Forty days of meadow-making

Friday 29th August 2014

Over 90 teenagers have spent part of their summer holidays creating new meadows in Lincolnshire.

With the teenagers help the Lincolnshire Wildlife Trust’s new Wildflower Meadow Network Project got off to a great start this summer. Approximately 3,300 wildflowers have been planted and 9,000m2 of meadow created in locations where local people can enjoy them in summers to come.

The main contribution has been from eight National Citizen Service groups totalling around ninety 15-18 year-old volunteers who have raked hay, dug turf, sown seeds and planted new wildflower areas in green spaces in Wellingore, Navenby, Branston, Sleaford, Grantham, Louth and Caistor. In total 115 volunteers, over 40 days this summer, have contributed over 400 man-days to the meadow-making effort.

Project Officer Mark Schofield said: “The involvement of so many volunteers has made such a huge effort possible. I am especially grateful to the volunteers from National Citizen Service (NCS) who worked through the hot days of July and August. Their commitment proves that young people do care about the environment and their local communities. NCS offers an excellent resource for community projects and the Wildlife Trust hopes to continue working with them.

Their commitment proves that young people do care about the environment and their local communities.

“It has been very encouraging to meet so many people of all ages who want to see more wildlife-friendly green spaces in Lincolnshire’s villages and market towns. Often, these community meadows highlight local heritage sites, churchyards or thoroughfares which enhance the environment for local residents and are cheaper to maintain than short turf. We are still only just beginning to raise awareness about the value of green spaces for people and wildlife but with these trial areas we are hoping to prove what is possible and rekindle the embers of the wildflowers Lincolnshire has lost over recent decades. We have been very careful to ensure the plants and seed we used were wild and locally sourced.”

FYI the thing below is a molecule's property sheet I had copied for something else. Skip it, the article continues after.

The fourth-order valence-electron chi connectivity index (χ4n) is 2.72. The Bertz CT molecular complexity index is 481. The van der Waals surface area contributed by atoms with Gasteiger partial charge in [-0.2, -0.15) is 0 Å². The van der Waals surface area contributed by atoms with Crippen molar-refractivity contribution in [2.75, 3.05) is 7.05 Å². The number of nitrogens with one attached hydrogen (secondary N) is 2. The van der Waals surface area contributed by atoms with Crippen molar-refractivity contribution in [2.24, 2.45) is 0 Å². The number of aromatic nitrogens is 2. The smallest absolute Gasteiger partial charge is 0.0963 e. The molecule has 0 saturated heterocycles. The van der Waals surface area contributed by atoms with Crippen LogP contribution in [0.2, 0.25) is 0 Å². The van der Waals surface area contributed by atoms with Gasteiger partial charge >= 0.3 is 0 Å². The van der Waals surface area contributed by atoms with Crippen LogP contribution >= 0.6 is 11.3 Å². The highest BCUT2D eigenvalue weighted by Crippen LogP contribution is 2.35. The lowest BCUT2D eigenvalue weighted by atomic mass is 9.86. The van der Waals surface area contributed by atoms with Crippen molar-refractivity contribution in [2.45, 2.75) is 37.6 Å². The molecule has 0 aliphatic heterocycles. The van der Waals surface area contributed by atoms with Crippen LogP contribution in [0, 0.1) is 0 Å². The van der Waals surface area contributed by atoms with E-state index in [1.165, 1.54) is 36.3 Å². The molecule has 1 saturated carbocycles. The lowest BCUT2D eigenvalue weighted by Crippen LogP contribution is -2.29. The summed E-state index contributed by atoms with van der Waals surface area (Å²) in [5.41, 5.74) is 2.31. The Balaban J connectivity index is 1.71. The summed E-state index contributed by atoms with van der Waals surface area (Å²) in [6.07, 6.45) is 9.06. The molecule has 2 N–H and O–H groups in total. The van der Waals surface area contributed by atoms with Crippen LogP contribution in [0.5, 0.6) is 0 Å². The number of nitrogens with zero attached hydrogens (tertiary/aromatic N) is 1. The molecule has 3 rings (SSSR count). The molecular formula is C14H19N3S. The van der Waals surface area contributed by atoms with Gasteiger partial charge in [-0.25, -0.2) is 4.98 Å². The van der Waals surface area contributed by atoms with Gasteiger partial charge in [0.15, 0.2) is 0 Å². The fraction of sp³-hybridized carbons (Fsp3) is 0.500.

Preparation work began last autumn when volunteers gathered seed from Lincolnshire’s Coronation Meadow: Red Hill nature reserve. The seed was dried, prepared and posted to more than 25 volunteers who gave their time and greenhouse space this spring to propagate and grow the plants. HMP Lincoln donated hundreds of spare plant pots and trays; Holm Wood Farm in Horncastle was very helpful in providing a storage space for plants between planting events and Heather’s Florist in Horncastle proved to be a generous supply of plastic crates which helped with transportation.

Further seed collection from Red Hill has been undertaken by the Lincoln Conservation Group and Mareham Pastures Local Nature Reserve in Sleaford benefited from a corporate team day by Lloyds-Halifax Mortgage Advisors.

The Lincolnshire Wildflower Meadow Network Project is a three year partnership project, with funding from the Heritage Lottery Fund, Lincolnshire County Council and Lincolnshire Wolds Countryside Service, which aims to inspire local communities to create and restore a network of wildflower meadows through Lincolnshire’s rolling hills in the south-west of the county, the Lincoln Edge and the Lincolnshire Wolds.

 

Find out more about Lincolnshire's Wildflower Meadow Network project


 

Tagged with: Living Landscapes, Volunteering